‘For the statutory MIAM requirement to be effective, it must be enforced. The father ought to have been required to engage with the MIAM process.’

In a third point of interest in this judgment, the Court also noted that the Cafcass report had listed the findings made against Mr K as allegations of:

  • 1. Rape – proven on balance of probabilities
  • 2. Verbal Abuse/Bullying – proven
  • 3. Control – proven
  • 4. Anger/manipulation towards the children – proven on balance of probabilities
  • 5. Physical abuse towards the children – proven

This list did not reflect the findings accurately, said the appeal court, and ’emits a neon light in an erroneous and unjustified manner’ [para 85].


District Judge Capon’s decision to hold a fact-finding hearing wasn’t a result of any post-Re H-N perception the Court of Appeal feared had arisen, because it was made back in February 2020, before Re H-N was heard. However, the District Judge had strayed from PD12J which requires fact finding only when appropriate, necessary and proportionate. Amidst a good deal of evidence that fact-finding hearings are not always held when they should be, this appeal is a reminder that a blanket approach either way is not right. These children’s welfare and their long-term relationship with their father may have suffered irreparably.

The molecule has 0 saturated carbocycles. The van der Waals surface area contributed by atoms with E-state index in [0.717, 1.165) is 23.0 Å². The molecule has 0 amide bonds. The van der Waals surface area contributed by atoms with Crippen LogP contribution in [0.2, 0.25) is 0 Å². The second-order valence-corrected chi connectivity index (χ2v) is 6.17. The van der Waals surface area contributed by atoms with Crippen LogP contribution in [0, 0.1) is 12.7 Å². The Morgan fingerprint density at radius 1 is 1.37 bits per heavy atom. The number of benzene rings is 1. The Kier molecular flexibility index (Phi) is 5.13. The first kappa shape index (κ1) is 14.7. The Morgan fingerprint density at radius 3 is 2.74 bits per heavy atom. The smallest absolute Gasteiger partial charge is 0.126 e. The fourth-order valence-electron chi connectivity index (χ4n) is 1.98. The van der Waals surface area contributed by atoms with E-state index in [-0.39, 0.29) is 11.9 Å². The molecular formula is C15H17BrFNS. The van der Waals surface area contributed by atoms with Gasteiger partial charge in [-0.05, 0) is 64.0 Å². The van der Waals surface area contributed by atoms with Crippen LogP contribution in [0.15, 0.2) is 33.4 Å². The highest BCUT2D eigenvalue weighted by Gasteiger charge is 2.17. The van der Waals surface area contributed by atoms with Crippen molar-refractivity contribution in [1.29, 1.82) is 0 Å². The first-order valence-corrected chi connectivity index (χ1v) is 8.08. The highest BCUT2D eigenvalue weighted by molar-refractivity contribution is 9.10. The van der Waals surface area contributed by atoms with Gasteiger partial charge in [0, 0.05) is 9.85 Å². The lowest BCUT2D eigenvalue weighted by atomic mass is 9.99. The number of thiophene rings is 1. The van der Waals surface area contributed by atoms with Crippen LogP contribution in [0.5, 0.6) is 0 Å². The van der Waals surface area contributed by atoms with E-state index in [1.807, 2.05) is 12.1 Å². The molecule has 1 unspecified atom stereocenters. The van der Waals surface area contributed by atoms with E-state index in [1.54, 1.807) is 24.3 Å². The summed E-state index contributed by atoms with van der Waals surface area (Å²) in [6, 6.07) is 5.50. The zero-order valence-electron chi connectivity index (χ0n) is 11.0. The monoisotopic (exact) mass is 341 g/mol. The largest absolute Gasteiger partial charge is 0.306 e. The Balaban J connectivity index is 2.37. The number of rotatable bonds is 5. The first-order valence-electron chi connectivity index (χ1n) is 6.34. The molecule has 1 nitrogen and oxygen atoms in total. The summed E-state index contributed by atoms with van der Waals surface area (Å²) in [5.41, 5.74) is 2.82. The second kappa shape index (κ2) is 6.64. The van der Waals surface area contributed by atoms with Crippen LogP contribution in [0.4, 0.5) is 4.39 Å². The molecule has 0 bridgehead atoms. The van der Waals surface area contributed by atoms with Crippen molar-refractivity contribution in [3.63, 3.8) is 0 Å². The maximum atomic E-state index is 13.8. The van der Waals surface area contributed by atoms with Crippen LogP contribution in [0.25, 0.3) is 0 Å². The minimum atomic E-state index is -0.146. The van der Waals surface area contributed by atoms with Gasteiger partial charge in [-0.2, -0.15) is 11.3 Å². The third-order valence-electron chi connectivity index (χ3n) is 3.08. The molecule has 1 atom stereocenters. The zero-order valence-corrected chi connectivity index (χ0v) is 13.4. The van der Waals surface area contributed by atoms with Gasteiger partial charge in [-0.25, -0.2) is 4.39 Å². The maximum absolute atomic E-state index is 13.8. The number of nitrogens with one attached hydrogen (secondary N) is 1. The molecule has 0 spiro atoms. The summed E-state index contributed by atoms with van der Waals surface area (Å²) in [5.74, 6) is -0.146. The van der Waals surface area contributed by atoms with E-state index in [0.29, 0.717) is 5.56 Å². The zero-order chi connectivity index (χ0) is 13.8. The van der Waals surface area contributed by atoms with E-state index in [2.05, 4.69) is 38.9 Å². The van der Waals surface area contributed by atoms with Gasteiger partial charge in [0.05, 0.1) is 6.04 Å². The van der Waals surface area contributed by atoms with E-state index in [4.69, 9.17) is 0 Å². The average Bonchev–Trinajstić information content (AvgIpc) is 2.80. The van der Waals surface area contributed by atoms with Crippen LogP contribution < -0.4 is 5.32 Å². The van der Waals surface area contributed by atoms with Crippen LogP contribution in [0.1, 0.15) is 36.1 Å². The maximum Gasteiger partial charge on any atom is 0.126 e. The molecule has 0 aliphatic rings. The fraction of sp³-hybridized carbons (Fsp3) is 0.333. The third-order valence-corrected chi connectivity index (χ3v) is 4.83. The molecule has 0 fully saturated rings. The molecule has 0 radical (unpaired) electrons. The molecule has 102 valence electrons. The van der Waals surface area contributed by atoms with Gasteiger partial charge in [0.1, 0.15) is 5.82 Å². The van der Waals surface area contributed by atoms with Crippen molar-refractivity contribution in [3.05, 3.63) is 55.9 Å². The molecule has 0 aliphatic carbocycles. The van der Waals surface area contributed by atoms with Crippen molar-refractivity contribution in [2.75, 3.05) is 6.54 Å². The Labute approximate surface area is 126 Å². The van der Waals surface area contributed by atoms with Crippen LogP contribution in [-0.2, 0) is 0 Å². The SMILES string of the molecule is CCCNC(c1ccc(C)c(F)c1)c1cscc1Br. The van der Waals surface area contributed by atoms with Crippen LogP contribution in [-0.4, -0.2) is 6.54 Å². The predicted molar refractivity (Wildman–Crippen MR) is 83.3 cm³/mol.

At the Family Justice Council Bridget Lindley lecture and annual conference, held last week, several delegates criticised the C100 and court forms that encourage parties to enumerate faults and problems that had led to the breakdown of relationships, without clarifying that the only reason the court needs this information is if it has an impact on the children. In this context, one can’t blame Mrs K for reviving some of the worst aspects of Mr K’s behaviour, even though she was willing to be relatively flexible about contact. An older child in the family had stopped seeing Mr K of her own volition, so this appears to be a family where the children sometimes have a say, rather than being forced into one position or another by adults. Mr K’s accusation (in his application) of ‘parental alienation’ certainly backfired.

There is a summary of some parts of the FJC conference here and you can read the lecture, given by Helen Adam, here. Despite all the efforts by speakers at that event, and even a couple of questions by a House of Lords Select Committee about MIAMs, it’s just been reported on Family Law Week that use of MIAMs has been decreasing.